by Krystel Chamberlain
After visiting the solemn and heart-breaking sites of the Killing Fields and S-21 prison while in Phnom Penh, we spent our last day there meeting a most charismatic and inspirational survivor of the Khmer Rouge regime. We went to Cambodian Living Arts which is a non-profit organization promoting the traditional arts of Cambodia. Arn Chorn Pond, who describes his complex past as a child soldier turned killer turned politician turned musician and spokesperson, shared with us how music saved his life. Arn was separated from his family at the age of eleven and forced into labor by the Khmer Rouge. One day he raised his hand when asked if anyone could play an instrument. Most musicians, intellectuals, doctors, and teachers were killed when admitting to their skills. Arn was lucky. He survived execution and starvation only by pleasing Khmer Rouge officers by playing propaganda music. He was the quickest learner. The slower children were killed. He learned techniques from a master musician before the old man was killed. Music saved his life. He played propaganda music until he was forced to be a child soldier and eventually escaped to Thailand at the end of the war. He was adopted by an American family and was sent to the United States where he attended school. The book “Never Fall Down” tells his story during the war. Please see my blog post from April 2014 for more detail on this, and Megan’s previous post about the Killing Fields.
In 1998, Arn returned to Cambodia in search of any surviving master musicians who could teach the traditional music and performing arts to the younger generation. It was not easy. Out of the two million people the Khmer Rouge exterminated, 90% were educated artists, musicians, doctors, etc. Arn founded Cambodian Living Arts to provide an avenue for traditional Khmer arts to live on. Old Masters are supported and earn a living by teaching their art forms to impoverished students who then can earn a living by performing rather than turning to the streets. Students are even given a scholarship to attend college in whatever they would like to study such as computers, medicine, or education. Either way, the arts will be an important force in their lives.
Cambodian Living Arts also creates an opportunity for the world to witness these art forms. They put on performances and festivals and allow the public to tour their studio and observe a class in action. That’s what we did. We were welcomed into the studio by Taro (promoter, and also a guitar player in his free time) and met a class made up of one female teacher, two female students, one male student, and two male musicians. Taro translated for us and explained that they were practicing Yike Opera which is a traditional Khmer performance with dance, singing, Khmer violin, and drum. It is not known exactly when and where Yike originated but is guessed to be influenced by the many different people who occupied Cambodia over the ages. Arn soon joined us in the classroom. It was clear he had a lot of pride about his students. The actors shared with us their usual practice which involved flexibility stretches, dancing, and singing while musicians played the drum and Khmer violin. In Yike Opera, all actors must be able to sing, dance, and act. They performed a short song from the Opera they were practicing and it was so beautiful! My heart swelled and I could not stop smiling. I had hoped to see a performance while on this trip and here it was! Such delicate and graceful movements! These students were very talented. They demonstrated several of the intricate hand gestures and we gasped at how their fingers could curl backward. That explains all the stretching! There are over 2,500 different gestures, each one with a unique meaning. We witnessed hand gestures that symbolized “to plant”, “grow”, “flower”, “fruit”, and “ripen” to name a few. More involved gestures stood for “shy”, “angry”, and “to love someone”.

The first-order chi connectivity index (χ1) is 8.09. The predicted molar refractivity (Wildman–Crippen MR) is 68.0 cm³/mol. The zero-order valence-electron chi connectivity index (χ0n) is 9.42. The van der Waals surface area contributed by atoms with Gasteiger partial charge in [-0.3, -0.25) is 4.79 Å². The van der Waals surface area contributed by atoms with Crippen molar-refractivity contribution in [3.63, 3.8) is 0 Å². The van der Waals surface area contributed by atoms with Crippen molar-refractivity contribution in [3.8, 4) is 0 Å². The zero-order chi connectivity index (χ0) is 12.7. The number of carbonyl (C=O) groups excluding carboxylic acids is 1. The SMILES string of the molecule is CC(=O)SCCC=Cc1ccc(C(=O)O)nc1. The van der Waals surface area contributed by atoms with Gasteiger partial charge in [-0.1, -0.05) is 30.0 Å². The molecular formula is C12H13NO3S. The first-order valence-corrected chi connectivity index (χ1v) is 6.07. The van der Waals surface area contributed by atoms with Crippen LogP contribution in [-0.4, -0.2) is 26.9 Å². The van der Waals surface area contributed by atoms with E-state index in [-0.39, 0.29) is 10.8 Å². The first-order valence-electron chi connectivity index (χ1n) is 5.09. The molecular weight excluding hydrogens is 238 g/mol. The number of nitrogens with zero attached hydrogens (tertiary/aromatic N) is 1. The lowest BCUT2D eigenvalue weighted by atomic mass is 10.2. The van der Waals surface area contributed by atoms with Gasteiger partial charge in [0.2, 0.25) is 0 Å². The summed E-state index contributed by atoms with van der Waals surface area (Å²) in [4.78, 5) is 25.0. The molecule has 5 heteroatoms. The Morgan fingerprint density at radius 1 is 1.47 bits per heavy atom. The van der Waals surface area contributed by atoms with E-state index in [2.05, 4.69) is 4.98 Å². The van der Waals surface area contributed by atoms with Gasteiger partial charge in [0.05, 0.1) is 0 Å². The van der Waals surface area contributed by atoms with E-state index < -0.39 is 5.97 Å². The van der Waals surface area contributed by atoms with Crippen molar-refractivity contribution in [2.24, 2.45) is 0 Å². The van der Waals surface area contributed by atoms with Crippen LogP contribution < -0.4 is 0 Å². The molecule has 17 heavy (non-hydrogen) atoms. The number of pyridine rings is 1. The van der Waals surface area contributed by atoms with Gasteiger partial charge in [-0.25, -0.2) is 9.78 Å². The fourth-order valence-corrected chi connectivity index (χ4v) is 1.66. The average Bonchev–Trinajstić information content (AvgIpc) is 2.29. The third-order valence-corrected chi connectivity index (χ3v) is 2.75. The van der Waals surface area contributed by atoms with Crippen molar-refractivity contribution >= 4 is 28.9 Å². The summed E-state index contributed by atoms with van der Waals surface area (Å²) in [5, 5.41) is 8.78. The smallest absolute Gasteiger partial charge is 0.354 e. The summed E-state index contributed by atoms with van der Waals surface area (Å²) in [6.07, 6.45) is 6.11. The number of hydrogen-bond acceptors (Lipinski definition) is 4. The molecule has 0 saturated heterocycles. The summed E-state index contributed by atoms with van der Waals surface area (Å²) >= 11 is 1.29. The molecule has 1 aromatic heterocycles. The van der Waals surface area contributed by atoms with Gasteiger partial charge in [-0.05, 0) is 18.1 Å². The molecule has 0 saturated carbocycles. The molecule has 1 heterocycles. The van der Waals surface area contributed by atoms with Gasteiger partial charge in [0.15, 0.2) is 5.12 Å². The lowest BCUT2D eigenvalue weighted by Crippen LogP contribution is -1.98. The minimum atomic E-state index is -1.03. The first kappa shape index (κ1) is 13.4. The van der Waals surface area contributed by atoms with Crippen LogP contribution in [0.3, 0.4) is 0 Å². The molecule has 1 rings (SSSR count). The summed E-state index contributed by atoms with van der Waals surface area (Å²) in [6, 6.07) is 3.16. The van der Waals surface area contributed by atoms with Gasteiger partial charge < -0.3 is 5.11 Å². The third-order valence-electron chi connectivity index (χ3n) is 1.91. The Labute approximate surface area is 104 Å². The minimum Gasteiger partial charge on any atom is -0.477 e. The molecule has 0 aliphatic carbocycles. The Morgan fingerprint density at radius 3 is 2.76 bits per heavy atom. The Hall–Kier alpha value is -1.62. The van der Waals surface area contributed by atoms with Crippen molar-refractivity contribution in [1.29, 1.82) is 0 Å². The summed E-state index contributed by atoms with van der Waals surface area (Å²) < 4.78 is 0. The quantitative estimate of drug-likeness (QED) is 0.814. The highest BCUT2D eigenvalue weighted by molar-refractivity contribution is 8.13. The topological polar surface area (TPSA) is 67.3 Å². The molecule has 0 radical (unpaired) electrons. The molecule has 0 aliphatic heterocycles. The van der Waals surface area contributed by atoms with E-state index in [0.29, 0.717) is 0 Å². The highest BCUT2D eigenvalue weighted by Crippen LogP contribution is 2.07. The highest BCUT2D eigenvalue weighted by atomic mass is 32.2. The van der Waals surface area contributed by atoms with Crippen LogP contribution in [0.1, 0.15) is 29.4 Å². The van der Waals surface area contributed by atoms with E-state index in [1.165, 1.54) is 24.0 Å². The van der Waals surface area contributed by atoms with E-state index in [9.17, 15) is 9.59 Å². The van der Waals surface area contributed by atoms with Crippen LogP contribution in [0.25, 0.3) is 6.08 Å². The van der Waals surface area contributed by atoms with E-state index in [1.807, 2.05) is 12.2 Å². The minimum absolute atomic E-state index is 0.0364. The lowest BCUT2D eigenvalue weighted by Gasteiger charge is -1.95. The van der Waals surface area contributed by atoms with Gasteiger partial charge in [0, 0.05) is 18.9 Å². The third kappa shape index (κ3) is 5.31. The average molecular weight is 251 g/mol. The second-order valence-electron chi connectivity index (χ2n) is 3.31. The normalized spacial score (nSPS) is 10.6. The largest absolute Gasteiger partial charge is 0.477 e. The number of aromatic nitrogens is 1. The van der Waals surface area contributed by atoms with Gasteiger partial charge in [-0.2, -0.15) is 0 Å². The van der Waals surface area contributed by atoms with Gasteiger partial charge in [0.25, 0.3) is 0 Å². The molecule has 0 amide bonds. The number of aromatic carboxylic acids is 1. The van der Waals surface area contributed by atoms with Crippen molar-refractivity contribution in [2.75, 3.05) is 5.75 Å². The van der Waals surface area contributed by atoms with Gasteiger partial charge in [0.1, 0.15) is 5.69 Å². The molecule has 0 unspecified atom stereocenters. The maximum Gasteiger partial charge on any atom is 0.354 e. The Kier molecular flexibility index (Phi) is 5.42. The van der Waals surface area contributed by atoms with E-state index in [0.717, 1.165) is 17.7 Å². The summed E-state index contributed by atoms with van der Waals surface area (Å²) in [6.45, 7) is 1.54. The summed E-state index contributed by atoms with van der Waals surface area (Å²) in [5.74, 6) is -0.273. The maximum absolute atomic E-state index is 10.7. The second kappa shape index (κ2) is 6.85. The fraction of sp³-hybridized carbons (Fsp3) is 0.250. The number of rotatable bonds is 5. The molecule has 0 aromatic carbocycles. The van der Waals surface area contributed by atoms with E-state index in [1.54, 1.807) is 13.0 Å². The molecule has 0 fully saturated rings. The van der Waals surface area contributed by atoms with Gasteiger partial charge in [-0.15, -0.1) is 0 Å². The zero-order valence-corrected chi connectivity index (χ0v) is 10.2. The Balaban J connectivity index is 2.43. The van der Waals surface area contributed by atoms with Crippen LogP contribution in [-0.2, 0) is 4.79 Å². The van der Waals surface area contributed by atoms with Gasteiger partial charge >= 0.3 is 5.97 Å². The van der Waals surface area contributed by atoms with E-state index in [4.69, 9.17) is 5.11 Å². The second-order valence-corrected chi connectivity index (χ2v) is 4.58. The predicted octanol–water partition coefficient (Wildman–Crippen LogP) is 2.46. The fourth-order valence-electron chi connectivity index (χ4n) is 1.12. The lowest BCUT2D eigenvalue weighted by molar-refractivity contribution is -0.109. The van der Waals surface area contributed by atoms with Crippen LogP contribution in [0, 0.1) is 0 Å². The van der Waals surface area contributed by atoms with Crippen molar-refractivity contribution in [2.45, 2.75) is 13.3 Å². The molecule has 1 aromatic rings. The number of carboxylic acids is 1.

Just when I thought this couldn’t get any more interesting, we were invited to try some! The Master teacher and her students tried to help us force our joints into directions they just wouldn’t go! Amidst laughter and groans we gained even more respect for what these performers could do. We were then invited to learn some dance moves (which came easier or harder to some of us compared to the stretching)!
Afterwards, we all sat down for a snack and to talk with Arn. We asked him why he started the Cambodian Living Arts Center. He shared how music saved his life over and over again when playing the flute allowed him to cope with memories and flashbacks from his traumatic past. He said that witnessing the beautiful music played by his students and the Masters he has found has brought him to tears. Tears that had so desperately needed to be shed, but could not as a child because to cry would mean death. As art therapy students, we could understand how powerful and therapeutic it is to show emotion through art, music, dance, etc.
Arn reminded us that we are all connected, even when we return to the United States. “We are all the same. We laugh the same. We cry the same”. We affect each other. The U.S. affected Cambodia when they dropped bombs there in the 1960’s. As an American and Cambodian, Arn feels deeply conflicted about this. Artists must be a strong voice in the world to communicate human emotion. Then maybe we can all remember this connection. Then maybe we can help to stop bombings, killings, and mass genocides.
I want to thank Arn Chorn Pond and his class at Cambodian Living Arts for sharing such a special afternoon with us. It was truly a hi-light of the trip for me and I will forever remember this example of resiliency and devotion to the arts and human expression.